In the new issue of Bridal Buyer, Adam Bernstein explains the risks you take unless you have the proper procedures in place to prevent cyber-attacks that can seriously damage your business
Consider the situation that Oxford-based Popham Hairdressing found itself facing recently. A small, two-salon firm, it suffered at the hands of an overseas cyber-attacker who infected and locked down the firm’s eight computers and demanded a payment of £5,000 per computer. Popham didn’t - couldn’t - pay and the attacker made good on his threat. Some data was recovered, but not before much disruption and cost which the firm estimates as being in the region of £8,000.
This type of problem is only set to increase. The Government’s 2013 Information Security Breaches Survey showed that 87 percent of small firms experienced a breach of some kind while 93 percent of large firms had been targeted. In some cases, the damage caused cost over £1m but, for small firms, the average cost ranged from £35,000 to £65,000.
Technology users can never be totally safe - the best that they can do is minimise the risk of attack.
The first step is to understand exactly what data and IT equipment is at risk. Just think of what you hold and use - employee, supplier and customer information, payroll data, banking credentials, pricing and performance information and so on. In terms of equipment think of the computers, web connected printers, your telephony systems and broadband and data backup systems.
It’s important to realise that the threats are not just external (as in career criminals), they can be other shops or former and current employees. And remember that cyber-attack doesn’t necessarily mean attack by a gang armed with banks of computers; it can boil down to an employee who abuses a computer system for their own benefit. By way of example, a small family-run publishing house in Sussex suffered a £210,000 loss perpetrated by their bookkeeper with access to the accounts system. But other forms of attack include the blatant theft of equipment - laptops, smartphones and memory sticks, remotely conducted attacks on systems, and attacks on systems such as cloud storage belonging to other firms linked to you.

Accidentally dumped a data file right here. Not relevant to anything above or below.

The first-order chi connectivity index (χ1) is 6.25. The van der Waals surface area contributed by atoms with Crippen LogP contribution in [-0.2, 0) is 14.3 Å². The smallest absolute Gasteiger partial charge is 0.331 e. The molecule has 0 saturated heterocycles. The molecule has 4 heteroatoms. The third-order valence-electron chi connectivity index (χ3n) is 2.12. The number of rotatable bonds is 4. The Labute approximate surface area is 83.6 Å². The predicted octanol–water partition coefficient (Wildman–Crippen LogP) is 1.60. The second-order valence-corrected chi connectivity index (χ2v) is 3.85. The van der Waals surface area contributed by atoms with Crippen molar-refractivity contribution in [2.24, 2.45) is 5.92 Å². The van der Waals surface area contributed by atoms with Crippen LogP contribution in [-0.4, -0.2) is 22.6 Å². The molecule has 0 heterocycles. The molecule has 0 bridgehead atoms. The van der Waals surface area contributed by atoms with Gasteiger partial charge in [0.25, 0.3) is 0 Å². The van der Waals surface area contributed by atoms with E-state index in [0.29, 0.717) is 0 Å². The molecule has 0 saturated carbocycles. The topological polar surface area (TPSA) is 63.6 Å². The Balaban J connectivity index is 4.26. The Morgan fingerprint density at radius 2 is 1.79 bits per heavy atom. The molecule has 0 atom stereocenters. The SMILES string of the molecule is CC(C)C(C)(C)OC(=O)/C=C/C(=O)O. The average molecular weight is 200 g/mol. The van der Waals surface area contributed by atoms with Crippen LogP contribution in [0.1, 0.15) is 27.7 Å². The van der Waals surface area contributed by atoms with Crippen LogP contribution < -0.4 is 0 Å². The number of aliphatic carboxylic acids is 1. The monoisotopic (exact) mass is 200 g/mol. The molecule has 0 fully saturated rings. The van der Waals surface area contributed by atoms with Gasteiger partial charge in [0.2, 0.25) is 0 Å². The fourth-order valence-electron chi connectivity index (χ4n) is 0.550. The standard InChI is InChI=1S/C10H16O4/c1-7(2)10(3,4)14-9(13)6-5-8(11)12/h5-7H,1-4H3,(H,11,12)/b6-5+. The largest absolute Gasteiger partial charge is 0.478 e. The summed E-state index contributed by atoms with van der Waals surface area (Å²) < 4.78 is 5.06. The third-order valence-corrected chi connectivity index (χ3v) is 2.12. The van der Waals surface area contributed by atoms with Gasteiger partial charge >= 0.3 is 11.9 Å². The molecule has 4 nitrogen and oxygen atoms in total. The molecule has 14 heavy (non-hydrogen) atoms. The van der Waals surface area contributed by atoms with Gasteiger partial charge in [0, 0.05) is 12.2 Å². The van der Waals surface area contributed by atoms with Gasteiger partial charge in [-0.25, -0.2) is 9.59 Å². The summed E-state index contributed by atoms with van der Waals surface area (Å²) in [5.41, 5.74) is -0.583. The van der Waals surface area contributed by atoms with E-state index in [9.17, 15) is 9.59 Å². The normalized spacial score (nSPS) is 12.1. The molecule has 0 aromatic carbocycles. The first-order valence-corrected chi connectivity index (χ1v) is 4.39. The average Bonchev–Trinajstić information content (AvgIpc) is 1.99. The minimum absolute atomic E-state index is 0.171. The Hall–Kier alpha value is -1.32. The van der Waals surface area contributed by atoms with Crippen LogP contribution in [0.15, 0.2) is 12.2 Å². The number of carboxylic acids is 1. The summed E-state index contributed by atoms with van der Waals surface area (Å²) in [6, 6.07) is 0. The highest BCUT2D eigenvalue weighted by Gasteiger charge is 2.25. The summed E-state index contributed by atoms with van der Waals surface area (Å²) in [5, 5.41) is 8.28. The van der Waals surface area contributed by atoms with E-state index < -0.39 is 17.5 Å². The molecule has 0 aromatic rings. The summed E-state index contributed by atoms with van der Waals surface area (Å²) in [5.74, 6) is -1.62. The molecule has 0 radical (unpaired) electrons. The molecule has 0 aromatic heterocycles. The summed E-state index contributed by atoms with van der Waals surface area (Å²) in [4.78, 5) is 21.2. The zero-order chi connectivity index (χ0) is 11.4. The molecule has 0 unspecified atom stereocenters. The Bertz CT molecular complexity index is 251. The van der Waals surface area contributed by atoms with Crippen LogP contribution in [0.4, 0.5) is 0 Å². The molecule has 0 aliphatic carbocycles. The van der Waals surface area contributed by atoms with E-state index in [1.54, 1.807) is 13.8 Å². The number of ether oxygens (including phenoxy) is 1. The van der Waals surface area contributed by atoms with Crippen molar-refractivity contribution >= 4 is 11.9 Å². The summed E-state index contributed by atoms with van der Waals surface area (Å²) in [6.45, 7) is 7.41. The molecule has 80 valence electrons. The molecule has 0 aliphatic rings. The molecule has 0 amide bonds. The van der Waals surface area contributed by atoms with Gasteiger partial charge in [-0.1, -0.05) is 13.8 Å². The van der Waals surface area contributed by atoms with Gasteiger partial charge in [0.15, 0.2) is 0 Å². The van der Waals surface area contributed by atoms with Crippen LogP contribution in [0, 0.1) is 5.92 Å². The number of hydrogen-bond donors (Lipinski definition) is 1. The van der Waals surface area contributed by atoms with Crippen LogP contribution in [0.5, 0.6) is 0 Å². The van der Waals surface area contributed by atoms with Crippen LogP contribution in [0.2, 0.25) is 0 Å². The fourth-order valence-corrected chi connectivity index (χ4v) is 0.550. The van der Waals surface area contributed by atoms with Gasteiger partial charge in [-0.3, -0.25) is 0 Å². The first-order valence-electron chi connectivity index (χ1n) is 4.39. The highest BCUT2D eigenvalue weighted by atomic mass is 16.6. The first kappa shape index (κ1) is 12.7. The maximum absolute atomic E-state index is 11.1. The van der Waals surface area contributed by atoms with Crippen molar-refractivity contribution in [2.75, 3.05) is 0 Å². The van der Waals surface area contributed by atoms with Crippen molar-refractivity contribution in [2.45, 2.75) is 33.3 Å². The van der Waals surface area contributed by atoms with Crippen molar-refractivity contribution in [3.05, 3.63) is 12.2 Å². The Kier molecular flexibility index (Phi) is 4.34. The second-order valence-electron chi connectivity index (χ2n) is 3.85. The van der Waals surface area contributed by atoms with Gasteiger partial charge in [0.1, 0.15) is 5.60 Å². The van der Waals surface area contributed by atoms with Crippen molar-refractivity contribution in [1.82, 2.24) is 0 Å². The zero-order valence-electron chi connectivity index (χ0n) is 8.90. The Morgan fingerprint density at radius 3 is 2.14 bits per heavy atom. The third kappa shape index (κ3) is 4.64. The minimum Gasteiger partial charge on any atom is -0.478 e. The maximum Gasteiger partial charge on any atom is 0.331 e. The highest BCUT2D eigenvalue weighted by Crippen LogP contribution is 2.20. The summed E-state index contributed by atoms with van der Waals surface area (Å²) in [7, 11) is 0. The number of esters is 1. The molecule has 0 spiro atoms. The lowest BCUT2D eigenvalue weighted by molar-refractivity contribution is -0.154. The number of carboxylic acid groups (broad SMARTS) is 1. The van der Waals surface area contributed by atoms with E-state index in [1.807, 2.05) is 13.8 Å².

The practical implementation of a new security plan will involve several steps.
Controlling access to your network is the first line of defence. This means turning on the firewalls on your computers and the network devices you employ. At the same time, take care of your wireless networks by enabling the strongest encryption the network allows, engaging MAC address filtering and turning off the SSID broadcasting. In simple terms, the encryption is akin to a lock to your front door; the MAC address can be likened to an approved guest list; and the SSID is the name the device broadcasts to other network devices to identify it.
Next you need good anti-virus software on all computers. As one unnamed Oxfordshire NHS surgery recently found, once a virus is loaded to one networked computer, it can quickly propagate around the whole network causing pandemonium. Lock down computers to allow certain acceptable sites and no more and at the same time, ensure that all computers are regularly updated to take account of software patches that are issued.
Part of the solution is to also educate employees (write policies) as to what they can and cannot do with a computer and the best practices of data security. The National Cyber Security Alliance in the US - www.staysafeonline.org - offers materials and information on employee education that may help. The advice for email is to be careful on what is opened and the links that maybe shown. The best phishing scams replicate legitimate organisations and seek information that can be used to log on to accounts without the need to hack. At the same time, don’t let web browsers store passwords and also look for ‘https’ in the web browser address of any financial organisation you are logging into to demonstrate site safety.
Secure equipment. This means logging all the equipment that you possess, the software (and licences) utilised and most importantly, the passwords for individuals and for administrators. All passwords need to be changed regularly and whenever, for example, someone leaves. Also restrict the use of recordable media such as CD/DVD disks, USB memory sticks and external hard drives or you could see your designs walk. This not only makes it that much harder for anyone to take data off the premises but also reduces the risk of data being lost.
Monitor everything. Collect activity logs and make sure that you have the ability to find unauthorised usage. Broadband routers can easily be set to automatically report any third party attempts at intrusion.
Only collect and store data that you need. The Data Protection Act 1998 makes this quite clear, but in simple terms, one way to limit risk of breach is to simply not collect and store information beyond what is absolutely necessary.
Lastly, and most importantly, create a disaster recovery plan and test it. Don’t wait until it’s too late.
There’s more sound advice in Bridal Buyer - the magazine that brings you the very latest news on issues that affect your business.